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TO JOHN FOTHERGILL.
My deal old friend, Dr. Fothergill, may assure Lady H.” of my respects, and of any service in my power to render her, or her affairs in America. I believe matters in Georgia cannot much longer continue in their present situation, but will return to that state in which they were, when her property, and that of our common friend G. W.,t received the protection she acknowledges.
I rejoiced most sincerely to hear of your recovery from the dangerous illness by which I lost my very valuable friend Peter Collinson. As I am sometimes apprehensive of the same disorder, I wish to know the means that were used and succeeded in your case; and shall be exceedingly obliged to you for communicating them when you can do it conveniently.
Be pleased to remember me respectfully to your good sister, and to our worthy friend, David Barclay, who I make no doubt laments with you and me, that the true pains we took together to prevent all this horrible mischief proved ineffectual.f I am ever yours most affectionately,
* Probably Lady Huntington, who contributed towards the establishment of Whitefield's Orphan House in Georgia. See a further account of her benevolent plans in Washington's Writings, Vol. IX, pp. 92, 96.
+ George Whitefield.
f Alluding to the negotiations for bringing about a reconciliation between Great Britain and the colonies, which took place just before Dr. Franklin left England in the spring of 1775, and in which Dr. Fothergill, David Barclay, and Lord Howe were concerned. See Vol. V. p. 1.
TO CHARLES W. F. DUMAS.
Enclosed you have a letter for the gentleman you recommend to me. He seems to be a man of abilities. The words, “before I leave Europe,” had no relation to my particular immediate intention, but to the general one I flatter myself with, of being able to return and spend there the small remains of life that are left me.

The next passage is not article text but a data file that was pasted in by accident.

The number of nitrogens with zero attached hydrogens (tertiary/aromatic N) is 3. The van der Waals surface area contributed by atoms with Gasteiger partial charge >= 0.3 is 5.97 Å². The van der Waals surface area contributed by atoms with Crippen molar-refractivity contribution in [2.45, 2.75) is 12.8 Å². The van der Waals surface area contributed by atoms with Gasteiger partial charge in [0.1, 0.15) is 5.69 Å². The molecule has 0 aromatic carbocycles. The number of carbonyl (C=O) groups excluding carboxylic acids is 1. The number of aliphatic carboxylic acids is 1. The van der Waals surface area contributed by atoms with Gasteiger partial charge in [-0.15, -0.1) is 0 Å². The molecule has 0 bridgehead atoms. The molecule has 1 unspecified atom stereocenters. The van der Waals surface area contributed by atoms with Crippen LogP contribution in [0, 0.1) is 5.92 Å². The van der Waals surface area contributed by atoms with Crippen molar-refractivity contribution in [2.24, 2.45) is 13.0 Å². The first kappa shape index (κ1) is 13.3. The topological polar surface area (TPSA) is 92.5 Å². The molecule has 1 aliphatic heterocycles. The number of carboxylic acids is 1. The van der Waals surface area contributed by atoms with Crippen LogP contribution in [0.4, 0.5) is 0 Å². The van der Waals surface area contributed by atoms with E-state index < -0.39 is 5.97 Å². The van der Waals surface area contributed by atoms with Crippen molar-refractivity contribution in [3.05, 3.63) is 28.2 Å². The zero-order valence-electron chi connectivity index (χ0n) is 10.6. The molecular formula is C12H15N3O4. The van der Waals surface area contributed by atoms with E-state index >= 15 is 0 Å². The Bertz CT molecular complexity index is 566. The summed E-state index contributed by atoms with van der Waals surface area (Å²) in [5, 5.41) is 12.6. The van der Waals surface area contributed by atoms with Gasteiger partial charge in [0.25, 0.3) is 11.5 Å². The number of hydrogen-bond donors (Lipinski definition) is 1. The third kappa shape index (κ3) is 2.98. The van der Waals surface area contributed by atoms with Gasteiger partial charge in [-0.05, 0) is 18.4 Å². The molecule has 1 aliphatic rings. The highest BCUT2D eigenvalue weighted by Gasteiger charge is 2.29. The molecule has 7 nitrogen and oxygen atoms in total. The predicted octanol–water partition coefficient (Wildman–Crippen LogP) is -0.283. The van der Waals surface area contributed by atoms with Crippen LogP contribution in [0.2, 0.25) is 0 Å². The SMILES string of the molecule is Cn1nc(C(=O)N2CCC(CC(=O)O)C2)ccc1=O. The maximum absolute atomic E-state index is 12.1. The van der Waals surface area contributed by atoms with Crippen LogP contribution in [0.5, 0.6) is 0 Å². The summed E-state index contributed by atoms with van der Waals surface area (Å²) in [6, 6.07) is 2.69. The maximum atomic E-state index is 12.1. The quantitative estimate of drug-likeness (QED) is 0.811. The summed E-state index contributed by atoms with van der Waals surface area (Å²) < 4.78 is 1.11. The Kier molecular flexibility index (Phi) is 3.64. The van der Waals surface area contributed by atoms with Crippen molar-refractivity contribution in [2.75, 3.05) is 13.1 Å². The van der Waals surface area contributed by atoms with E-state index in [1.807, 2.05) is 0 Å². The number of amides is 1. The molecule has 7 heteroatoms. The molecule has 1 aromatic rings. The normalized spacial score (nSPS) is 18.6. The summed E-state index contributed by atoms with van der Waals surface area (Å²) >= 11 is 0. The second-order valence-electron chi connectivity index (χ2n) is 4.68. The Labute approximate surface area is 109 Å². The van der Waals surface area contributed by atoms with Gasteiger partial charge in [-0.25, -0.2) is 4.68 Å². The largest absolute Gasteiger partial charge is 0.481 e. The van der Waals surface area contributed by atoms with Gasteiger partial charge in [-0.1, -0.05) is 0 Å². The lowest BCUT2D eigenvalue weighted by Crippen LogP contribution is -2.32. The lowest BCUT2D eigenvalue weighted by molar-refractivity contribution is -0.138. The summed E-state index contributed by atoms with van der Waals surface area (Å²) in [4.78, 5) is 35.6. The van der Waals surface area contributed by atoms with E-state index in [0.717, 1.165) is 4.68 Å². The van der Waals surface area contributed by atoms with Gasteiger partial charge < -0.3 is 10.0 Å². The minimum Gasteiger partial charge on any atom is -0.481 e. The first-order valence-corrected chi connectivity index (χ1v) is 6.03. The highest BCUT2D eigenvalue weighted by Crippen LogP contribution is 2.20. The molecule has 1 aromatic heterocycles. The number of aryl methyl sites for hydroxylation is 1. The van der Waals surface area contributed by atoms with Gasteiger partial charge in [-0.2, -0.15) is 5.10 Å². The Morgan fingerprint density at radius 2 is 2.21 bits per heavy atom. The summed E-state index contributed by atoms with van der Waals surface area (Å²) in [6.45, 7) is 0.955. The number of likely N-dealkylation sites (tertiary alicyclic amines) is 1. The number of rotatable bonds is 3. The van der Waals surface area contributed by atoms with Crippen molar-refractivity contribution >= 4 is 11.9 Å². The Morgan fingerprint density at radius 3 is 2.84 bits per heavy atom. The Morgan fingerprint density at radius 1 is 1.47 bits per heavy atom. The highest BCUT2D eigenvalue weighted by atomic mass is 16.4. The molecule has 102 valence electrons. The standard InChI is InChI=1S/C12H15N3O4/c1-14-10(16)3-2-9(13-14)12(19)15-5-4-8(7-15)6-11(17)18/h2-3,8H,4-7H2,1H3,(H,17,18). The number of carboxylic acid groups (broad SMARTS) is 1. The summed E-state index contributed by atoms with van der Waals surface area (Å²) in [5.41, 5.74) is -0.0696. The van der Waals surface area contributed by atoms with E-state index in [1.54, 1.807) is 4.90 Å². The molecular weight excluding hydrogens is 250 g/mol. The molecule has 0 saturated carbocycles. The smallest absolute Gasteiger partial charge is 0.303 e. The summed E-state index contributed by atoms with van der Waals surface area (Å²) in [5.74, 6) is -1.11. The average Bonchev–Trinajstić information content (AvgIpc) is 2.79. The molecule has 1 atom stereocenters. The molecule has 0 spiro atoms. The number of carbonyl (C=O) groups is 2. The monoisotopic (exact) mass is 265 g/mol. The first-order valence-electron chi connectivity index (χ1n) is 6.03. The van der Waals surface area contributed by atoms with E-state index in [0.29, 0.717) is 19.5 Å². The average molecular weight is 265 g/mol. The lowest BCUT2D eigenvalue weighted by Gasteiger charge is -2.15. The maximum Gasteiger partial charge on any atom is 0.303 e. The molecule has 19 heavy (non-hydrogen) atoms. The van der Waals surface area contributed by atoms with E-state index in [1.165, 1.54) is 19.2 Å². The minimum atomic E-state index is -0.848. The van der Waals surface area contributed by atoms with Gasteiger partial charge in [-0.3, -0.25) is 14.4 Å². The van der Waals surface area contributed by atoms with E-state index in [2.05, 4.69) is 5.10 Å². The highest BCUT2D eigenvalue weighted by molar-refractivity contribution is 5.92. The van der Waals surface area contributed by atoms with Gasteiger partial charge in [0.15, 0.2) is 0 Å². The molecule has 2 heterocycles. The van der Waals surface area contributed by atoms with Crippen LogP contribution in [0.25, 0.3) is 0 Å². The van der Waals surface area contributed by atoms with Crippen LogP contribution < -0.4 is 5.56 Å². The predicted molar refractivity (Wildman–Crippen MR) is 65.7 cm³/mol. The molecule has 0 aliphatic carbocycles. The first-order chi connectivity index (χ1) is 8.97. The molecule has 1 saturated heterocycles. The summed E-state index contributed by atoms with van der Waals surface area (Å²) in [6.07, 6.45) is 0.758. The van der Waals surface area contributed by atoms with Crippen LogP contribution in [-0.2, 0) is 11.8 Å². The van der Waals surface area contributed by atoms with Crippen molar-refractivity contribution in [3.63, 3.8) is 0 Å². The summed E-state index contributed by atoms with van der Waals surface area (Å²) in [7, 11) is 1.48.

I have written distinctly to Messrs. de Neufville concerning those bills. I hear that was at Newbern the 12th of April, and soon to sail from thence, or from Virginia for France. Probably he might not sail in some weeks after, as vessels are often longer in fitting out than was expected. If it is the Fier Rodérique, a fifty-gun ship, that he comes in, I have just heard that she would not sail till the middle of May. Herewith you have the judgment relating to the Flora, which I thought had been sent before. The mischiefs done by the mob in London are astonishing. They were, I heard, within an ace of destroying the bank, with all the books relating to the funds, which would have created infinite confusion.
I am grieved at the loss of Charleston. Let me hope soon to hear better news from the operations of the French and Spanish forces gone to America.
P. S. As the English do not allow that we can make legal prizes, they certainly cannot detain the Dutch ship, the Berkenloos, on pretence that it was become American property before they took it. For the rest, there is no doubt but the Congress will do what shall appear to be just, on a proper representation of facts laid before them, which the owners should appoint some persons in America to do. Those gentlemen may depend on my rendering them every service in my power.
To M. DE sarTINE.”
I am very thankful to his Majesty, in behalf of the suffering owners of the brigantine Fair Play, for his goodness in ordering to be paid to them fifteen thousand livres out of your treasury. But as that sum in conceived by your Excellency to be a favorable allowance, in consideration that the misfortune happened by the fault of Captain Giddins, and the owners apprehend there was no fault on his part, (being so informed by deposition upon oath,) and none was mentioned or supposed in the governor of Guadaloupe's first letter to your Excellency on the subject, I fear they will think the sum very small as an indemnification for the loss of their vessel, valued at six thousand pounds sterling.